“A typical day was an early rise at 6am, breakfast at 7 along with packing our lunches for the day and leaving for the site before 8am. When we got to the site we would work until noon, have lunch and then continue working until about 3pm. Because the heat was over 105 degrees and the humidity was crazy high all week we weren’t able to continue longer. Showers at a nearby state park at around 4 or 5pm with dinner soon after.”

“Our duty as a group that week was to demolish a house severely damaged by the tornado. Helping a woman (Ms. Smith) achieve what her insurance couldn’t cover. Smaller groups also worked with a neighbor, helping sorting through the belongings the tornado had spared. And nailing tarp onto roofs for those houses that still had a roof remaining, but was quite damaged.”

“I’ve never sweat so much in my life, it was literally dripping off of us. It was crazy to see how some houses were completely devastated, and like the house next to it was completely fine. Seeing such devastation first-hand is so much different than seeing it in a newspaper or on the television. You’re immersed with the community and their devastation, you get the sense of what it’s like to lose everything you have.”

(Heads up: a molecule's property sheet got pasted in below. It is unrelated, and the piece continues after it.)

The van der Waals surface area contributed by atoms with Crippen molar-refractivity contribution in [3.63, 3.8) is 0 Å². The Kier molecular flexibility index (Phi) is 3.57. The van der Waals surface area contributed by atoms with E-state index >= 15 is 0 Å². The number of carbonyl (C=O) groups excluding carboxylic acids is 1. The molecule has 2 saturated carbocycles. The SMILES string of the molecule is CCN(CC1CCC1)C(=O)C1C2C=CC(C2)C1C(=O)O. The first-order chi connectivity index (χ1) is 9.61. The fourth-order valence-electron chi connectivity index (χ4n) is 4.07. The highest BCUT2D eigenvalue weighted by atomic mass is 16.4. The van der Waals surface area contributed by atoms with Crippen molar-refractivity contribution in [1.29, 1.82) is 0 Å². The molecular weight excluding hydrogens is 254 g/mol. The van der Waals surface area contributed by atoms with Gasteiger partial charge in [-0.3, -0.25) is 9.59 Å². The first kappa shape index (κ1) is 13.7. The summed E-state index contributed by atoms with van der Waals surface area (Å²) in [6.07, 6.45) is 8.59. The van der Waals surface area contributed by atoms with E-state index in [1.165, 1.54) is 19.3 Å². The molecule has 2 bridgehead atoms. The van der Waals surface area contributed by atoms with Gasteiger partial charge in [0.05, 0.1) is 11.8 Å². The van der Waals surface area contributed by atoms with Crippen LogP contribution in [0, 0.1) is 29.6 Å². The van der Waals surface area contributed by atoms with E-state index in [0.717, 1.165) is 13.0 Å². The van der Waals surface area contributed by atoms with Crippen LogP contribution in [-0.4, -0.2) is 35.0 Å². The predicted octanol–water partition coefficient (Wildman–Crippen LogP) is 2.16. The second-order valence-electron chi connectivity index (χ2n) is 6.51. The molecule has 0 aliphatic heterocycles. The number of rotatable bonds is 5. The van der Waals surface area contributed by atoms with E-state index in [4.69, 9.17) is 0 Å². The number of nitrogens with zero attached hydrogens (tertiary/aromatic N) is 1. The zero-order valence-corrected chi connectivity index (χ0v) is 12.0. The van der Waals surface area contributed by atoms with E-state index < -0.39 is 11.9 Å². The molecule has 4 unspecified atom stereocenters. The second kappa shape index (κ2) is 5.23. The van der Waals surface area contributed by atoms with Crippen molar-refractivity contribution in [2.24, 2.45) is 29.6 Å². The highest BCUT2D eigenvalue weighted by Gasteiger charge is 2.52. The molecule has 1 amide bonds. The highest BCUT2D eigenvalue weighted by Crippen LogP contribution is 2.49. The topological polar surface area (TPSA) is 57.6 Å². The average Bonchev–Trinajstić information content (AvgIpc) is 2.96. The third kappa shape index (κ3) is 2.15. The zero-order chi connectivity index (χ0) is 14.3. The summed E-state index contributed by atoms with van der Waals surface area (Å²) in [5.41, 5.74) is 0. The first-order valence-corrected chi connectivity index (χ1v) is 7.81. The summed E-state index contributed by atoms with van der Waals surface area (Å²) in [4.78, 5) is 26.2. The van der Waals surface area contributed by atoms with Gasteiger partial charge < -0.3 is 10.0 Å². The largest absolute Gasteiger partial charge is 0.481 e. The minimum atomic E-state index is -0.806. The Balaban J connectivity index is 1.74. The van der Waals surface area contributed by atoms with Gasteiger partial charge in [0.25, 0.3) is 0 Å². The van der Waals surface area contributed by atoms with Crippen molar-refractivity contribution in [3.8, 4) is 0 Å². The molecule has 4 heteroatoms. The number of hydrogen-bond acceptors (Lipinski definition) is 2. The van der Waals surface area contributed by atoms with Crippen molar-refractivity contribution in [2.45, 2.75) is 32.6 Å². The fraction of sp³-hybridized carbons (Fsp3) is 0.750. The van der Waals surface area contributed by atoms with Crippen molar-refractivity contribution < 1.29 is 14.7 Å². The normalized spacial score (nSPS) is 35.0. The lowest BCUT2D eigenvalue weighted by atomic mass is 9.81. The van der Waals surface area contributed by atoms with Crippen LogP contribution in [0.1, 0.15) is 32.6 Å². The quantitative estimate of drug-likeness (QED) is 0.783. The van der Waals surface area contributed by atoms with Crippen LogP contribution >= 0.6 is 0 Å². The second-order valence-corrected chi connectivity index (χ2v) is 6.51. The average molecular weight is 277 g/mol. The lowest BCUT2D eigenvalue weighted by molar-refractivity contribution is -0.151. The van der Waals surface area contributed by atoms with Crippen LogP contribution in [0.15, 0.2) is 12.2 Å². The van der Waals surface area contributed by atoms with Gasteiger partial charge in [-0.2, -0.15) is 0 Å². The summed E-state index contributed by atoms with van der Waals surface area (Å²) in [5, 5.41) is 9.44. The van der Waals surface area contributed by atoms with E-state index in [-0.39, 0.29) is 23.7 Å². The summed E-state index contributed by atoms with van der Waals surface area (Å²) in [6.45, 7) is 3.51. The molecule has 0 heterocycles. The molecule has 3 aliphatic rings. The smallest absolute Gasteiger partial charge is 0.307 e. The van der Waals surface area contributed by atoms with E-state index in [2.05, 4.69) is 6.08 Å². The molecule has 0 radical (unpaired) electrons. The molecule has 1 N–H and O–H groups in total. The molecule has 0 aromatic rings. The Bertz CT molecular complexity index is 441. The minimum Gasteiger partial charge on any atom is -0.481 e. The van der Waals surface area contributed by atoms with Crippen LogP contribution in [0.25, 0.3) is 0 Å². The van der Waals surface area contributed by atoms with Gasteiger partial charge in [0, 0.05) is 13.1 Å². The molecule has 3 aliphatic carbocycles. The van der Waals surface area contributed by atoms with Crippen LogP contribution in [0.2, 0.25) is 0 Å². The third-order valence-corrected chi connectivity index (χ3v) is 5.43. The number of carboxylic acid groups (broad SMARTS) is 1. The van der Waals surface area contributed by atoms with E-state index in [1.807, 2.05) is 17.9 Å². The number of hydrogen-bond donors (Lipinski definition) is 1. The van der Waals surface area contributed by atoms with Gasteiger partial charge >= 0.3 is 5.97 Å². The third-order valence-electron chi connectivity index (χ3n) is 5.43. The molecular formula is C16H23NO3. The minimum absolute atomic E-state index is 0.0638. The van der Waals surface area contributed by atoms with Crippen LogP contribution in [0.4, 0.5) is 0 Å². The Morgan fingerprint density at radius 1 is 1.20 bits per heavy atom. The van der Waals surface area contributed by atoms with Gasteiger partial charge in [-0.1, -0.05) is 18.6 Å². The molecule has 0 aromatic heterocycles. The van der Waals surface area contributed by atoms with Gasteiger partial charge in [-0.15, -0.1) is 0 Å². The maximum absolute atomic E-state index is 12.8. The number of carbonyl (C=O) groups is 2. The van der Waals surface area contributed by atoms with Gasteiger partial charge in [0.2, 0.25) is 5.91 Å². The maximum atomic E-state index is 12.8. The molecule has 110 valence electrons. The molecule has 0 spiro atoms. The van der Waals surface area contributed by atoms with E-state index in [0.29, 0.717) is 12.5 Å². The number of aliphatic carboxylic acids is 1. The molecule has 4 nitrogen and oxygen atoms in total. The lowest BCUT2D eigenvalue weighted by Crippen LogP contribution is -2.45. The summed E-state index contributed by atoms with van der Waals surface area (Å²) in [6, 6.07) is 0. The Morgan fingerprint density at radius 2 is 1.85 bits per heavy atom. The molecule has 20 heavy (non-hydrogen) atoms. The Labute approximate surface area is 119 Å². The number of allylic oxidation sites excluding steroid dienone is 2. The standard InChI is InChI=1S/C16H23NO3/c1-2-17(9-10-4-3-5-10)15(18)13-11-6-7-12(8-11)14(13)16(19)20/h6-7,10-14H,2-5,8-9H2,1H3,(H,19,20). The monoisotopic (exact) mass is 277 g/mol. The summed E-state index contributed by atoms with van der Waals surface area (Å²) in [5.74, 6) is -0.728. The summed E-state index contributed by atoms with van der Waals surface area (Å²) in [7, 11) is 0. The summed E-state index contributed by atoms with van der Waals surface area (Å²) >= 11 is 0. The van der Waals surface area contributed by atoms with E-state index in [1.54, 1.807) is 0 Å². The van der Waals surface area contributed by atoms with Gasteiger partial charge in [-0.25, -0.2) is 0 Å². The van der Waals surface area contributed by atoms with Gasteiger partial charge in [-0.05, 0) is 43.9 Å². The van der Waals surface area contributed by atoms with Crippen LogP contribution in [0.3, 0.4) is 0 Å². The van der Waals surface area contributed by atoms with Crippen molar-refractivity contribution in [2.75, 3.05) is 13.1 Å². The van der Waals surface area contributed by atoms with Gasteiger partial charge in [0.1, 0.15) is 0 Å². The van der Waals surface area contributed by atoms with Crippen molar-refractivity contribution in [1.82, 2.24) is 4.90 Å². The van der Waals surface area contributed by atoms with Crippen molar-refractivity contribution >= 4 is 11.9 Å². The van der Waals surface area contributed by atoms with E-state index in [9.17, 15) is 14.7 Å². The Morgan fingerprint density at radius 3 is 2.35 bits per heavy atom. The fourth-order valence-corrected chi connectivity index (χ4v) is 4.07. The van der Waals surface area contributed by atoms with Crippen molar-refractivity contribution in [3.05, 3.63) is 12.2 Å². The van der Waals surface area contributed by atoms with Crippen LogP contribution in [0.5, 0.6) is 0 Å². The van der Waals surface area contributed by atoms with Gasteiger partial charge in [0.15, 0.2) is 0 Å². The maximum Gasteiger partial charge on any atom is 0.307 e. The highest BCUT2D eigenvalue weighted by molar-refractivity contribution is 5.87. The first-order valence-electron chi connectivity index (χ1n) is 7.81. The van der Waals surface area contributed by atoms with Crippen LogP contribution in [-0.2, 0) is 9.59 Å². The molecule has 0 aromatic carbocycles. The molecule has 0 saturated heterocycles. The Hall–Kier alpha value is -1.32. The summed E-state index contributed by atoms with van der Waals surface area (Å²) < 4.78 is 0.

“This experience was incredible. It really opens your eyes up to the world and got you to work as a complete team making friendships that will last a life time. We also had the opportunity to try new things (in this case tools), to work as a team, that uninstalling carpet that has water damage is no fun, how to destroy a door frame, how to use a chainsaw, how to take apart a bathtub and many more memorable skills that left us admiring actual demolishers.”

“I know the impact we left on that community in Pratt City was large. I remember when a man, driving by in his car out of the blue said to me, “It’s not every day I get to see Angels.” Many passersby, curious to see 40 some odd teenagers in yellow shirts work together on their neighbors home, shared there unforgettable tales of what it was like to live through the tornado and the chaos after it.”

“A truly blessing experience,” Pearson concludes.

Clarke students provided assistance to tornado victims in Pratt City, Alabama (l-r) Sara Clark, Mandy Kelliher, Lauren Kelliher, Tess Ashby and Madison Tyler - Photo Edward Leonard